Categories

## Problem on Circle and Triangle | AMC 10A, 2016 | Problem 21

Try this beautiful problem from Geometry: Problem on Circle and Triangle

## Problem on Circle and Triangle – AMC-10A, 2016- Question 21

Circles with centers $P, Q$ and $R,$ having radii 1,2 and 3 , respectively, lie on the same side of line $l$ and are tangent to $l$ at $P^{\prime}, Q^{\prime}$ and $R^{\prime}$ respectively, with $Q^{\prime}$ between $P^{\prime}$ and $R^{\prime}$. The circle with center $Q$ is externally tangent to each of the other two circles. What is the area of triangle $P Q R ?$

,

• $0$
• $\sqrt{6} / 3$
• $1$
• $\sqrt{6}-\sqrt{2}$
• $\sqrt{6} / 2$

### Key Concepts

Geometry

Circle

Triangle

Answer: $\sqrt{6}-\sqrt{2}$

AMC-10A (2016) Problem 21

Pre College Mathematics

## Try with Hints

First hint

We have to find out area of the Triangle PQR. But PQR is not a Standard Triangle that we can find out eassily. Join $PP^{\prime}$, $QQ^{\prime}$, $RR^{\prime}$. Now we can find out PQR such that $\left[P^{\prime} P Q R R^{\prime}\right]$ in two different ways: $\left[P^{\prime} P Q Q^{\prime}\right]+\left[Q^{\prime} Q R R^{\prime}\right]$ and $[P Q R]+\left[P^{\prime} P R R^{\prime}\right]$, so $\left[P^{\prime} P Q Q^{\prime}\right]+\left[Q^{\prime} Q R R^{\prime}\right]=[P Q R]+\left[P^{\prime} P R R^{\prime}\right]$

Can you now finish the problem ……….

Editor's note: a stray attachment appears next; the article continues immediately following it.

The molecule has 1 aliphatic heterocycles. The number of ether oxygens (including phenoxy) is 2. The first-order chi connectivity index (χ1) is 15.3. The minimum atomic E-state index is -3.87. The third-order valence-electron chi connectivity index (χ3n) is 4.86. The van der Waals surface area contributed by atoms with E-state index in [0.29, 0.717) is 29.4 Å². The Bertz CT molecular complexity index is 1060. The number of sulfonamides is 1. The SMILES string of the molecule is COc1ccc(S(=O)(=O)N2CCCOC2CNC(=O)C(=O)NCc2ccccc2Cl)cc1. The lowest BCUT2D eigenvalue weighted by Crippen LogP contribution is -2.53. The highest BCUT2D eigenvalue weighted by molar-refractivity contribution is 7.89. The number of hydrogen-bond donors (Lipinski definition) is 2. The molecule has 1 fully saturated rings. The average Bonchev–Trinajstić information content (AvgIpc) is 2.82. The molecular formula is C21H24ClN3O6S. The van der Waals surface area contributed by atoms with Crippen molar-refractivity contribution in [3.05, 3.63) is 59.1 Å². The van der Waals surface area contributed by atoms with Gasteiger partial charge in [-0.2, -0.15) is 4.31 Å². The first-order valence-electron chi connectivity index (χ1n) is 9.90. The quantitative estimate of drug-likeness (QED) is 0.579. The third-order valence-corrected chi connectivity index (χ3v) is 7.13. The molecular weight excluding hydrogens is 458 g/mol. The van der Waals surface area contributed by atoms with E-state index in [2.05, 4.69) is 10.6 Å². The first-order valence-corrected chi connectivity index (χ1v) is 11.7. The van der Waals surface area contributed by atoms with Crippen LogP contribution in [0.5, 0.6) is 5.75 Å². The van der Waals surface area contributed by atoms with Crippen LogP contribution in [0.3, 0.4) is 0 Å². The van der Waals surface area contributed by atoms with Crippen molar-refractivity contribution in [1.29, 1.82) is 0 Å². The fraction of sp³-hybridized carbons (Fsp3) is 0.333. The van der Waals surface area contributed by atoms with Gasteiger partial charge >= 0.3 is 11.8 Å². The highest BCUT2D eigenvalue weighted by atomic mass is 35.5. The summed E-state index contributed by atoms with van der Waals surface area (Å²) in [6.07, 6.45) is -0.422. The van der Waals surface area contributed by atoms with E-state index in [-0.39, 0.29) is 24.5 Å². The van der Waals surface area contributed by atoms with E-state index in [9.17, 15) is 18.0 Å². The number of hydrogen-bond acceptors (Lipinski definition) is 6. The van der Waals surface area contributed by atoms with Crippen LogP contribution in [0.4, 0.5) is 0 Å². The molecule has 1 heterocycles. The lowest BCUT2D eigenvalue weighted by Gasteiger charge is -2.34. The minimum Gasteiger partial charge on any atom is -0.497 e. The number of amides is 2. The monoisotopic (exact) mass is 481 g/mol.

Second Hint

$P^{\prime} Q^{\prime}=\sqrt{P Q^{2}-\left(Q Q^{\prime}-P P^{\prime}\right)^{2}}=\sqrt{9-1}=\sqrt{8}=2 \sqrt{2}$

$Q^{\prime} R^{\prime}=\sqrt{Q R^{2}-\left(R R^{\prime}-Q Q^{\prime}\right)^{2}}=\sqrt{5^{2}-1^{2}}=\sqrt{24}=2 \sqrt{6}$

$\left[P^{\prime} P Q Q^{\prime}\right]=\frac{P^{\prime} P+Q^{\prime} Q}{2} * 2 \sqrt{2}=\frac{1+2}{2} * 2 \sqrt{2}=3 \sqrt{2}$

$\left[Q^{\prime} Q R R^{\prime}\right]=5 \sqrt{6}$

$\left[P^{\prime} P R R^{\prime}\right]$ = $P^{\prime} R^{\prime}=P^{\prime} Q^{\prime}+Q^{\prime} R^{\prime}=2 \sqrt{2}+2 \sqrt{6}$

$\left[P^{\prime} P R R^{\prime}\right]=4 \sqrt{2}+4 \sqrt{6}$

$\left[P^{\prime} P Q Q^{\prime}\right]+\left[Q^{\prime} Q R R^{\prime}\right]=[P Q R]+\left[P^{\prime} P R R^{\prime}\right]$

$3 \sqrt{2}+5 \sqrt{6}=4 \sqrt{2}+4 \sqrt{6}+[P Q R]$

$[P Q R]=\sqrt{6}-\sqrt{2}$

Categories

## Triangle and integers | AIME I, 1995 | Question 9

Try this beautiful problem from the American Invitational Mathematics Examination I, AIME I, 1995 based on Triangle and integers.

## Triangle and integers – AIME I, 1995

Triangle ABC is isosceles, with AB=AC and altitude AM=11, suppose that there is a point D on AM with AD=10 and $\angle BDC$=3$\angle BAC$. then the perimeter of $\Delta ABC$ may be written in the form $a+\sqrt{b}$ where a and b are integers, find a+b.

• is 107
• is 616
• is 840
• cannot be determined from the given information

### Key Concepts

Integers

Triangle

Trigonometry

AIME I, 1995, Question 9

Plane Trigonometry by Loney

## Try with Hints

First hint

Let x= $\angle CAM$

$\Rightarrow \angle CDM =3x$

$\Rightarrow \frac{tan3x}{tanx}=\frac{\frac{CM}{1}}{\frac{CM}{11}}$=11 [by trigonometry ratio property in right angled triangle]

Second Hint

$\Rightarrow \frac{3tanx-tan^{3}x}{1-3tan^{2}x}=11tanx$

solving we get, tanx=$\frac{1}{2}$

$\Rightarrow CM=\frac{11}{2}$

Final Step

$\Rightarrow 2(AC+CM)$ where $AC=\frac{11\sqrt {5}}{2}$ by Pythagoras formula

=$\sqrt{605}+11$ then a+b=605+11=616.

Categories

## Inscribed circle and perimeter | AIME I, 1999 | Question 12

Try this beautiful problem from the American Invitational Mathematics Examination I, AIME I, 1999 based on Inscribed circle and perimeter.